Ronnie Cuber: Cubism (2002)
Cubism is not "smooth" jazz, but it's certainly got some smoother elements. And it's not outwardly commercial, but it has a certain accessibility and toe-tapping quality that might make it appealing to listeners who are scared off by rawer and more experimental forms of jazz. It's not a Steve Coleman record, and it's not a Sun Ra record, but if you walked into a club today (and remember, this date is more than ten years old) you'd likely agree there's some good playing going on. There's just a little cheese (the "Cool Jerk" funk groove) and everything is played with a good deal of chops, enthusiasm and energy. Cuber adds two classics (Duke Ellington's “In A Sentimental Mood” and Horace Silver's “No Smokin'”) to a lineup of his originals. “In A Sentimental Mood” is an especially good vehicle for Cuber's dusky, warm baritone sax sound. Drummer Perowsky - a fixture on both the downtown and mainstream jazz scenes - is burning on this (relatively) long-ago date. This record could be an interesting artifact for Perowsky fans. His signature voice and power was already apparent in 1990 - although there is a slight hint of the Dave Weckl/fusion drum school madness from which he emerged. Check the Pat Metheny Travels-era cymbal pinging and Lyle Mays-style synth wash on the last track, which was probably written and produced to be radio-friendly (not that there's anything wrong with that). Thankfully, guitarist Bobby Broom stays away from a Metheny-derivative sound.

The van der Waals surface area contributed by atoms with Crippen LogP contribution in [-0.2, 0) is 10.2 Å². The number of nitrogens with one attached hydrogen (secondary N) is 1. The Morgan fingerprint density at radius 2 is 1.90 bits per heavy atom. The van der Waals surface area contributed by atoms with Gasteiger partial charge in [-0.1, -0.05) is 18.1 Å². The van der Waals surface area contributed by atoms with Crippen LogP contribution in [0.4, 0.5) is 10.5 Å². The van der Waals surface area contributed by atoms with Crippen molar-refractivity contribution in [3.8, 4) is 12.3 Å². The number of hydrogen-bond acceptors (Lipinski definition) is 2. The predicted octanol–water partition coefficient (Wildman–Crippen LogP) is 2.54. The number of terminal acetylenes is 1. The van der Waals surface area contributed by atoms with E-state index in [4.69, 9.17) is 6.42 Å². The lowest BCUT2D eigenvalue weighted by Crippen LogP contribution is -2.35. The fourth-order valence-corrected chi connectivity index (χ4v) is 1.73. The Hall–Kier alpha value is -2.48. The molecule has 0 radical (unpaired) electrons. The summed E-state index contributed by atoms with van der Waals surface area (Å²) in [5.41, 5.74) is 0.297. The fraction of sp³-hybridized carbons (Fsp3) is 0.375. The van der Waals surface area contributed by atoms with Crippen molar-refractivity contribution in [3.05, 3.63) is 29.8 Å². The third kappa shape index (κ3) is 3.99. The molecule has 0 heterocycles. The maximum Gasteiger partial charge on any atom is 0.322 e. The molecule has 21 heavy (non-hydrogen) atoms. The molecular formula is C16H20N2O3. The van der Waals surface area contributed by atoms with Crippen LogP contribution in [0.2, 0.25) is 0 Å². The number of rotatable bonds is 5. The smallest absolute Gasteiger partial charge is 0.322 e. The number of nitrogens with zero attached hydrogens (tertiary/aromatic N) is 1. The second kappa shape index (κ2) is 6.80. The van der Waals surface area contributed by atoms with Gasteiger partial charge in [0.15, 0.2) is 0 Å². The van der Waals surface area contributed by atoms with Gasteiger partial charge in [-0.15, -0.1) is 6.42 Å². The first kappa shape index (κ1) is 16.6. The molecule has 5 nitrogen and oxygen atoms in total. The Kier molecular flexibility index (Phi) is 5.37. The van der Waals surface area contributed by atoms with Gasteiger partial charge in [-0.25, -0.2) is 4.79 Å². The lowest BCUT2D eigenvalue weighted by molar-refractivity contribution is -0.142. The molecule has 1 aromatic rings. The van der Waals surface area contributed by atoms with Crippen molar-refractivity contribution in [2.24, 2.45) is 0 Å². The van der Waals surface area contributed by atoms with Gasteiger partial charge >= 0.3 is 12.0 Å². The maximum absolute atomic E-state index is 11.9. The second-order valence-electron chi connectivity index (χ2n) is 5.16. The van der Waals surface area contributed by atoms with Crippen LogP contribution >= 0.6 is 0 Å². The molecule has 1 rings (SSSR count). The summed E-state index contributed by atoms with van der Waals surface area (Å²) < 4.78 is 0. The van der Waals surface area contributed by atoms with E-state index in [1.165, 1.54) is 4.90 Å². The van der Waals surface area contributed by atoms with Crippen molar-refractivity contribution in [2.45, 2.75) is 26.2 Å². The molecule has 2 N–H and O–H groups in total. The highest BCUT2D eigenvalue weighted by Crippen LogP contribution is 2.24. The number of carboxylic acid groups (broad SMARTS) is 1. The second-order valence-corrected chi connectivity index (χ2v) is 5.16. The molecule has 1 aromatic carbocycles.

This review first appeared in the November 2002 issue of All About Jazz: New York .
Personnel: Ronnie Cuber-saxophone, Joe Locke-vibes, Michael Formanek-bass, Bobby Broom-guitar, Ben Perowsky-drums, Carlos "Patato" Valdez-congas
Record Label: Blue Moon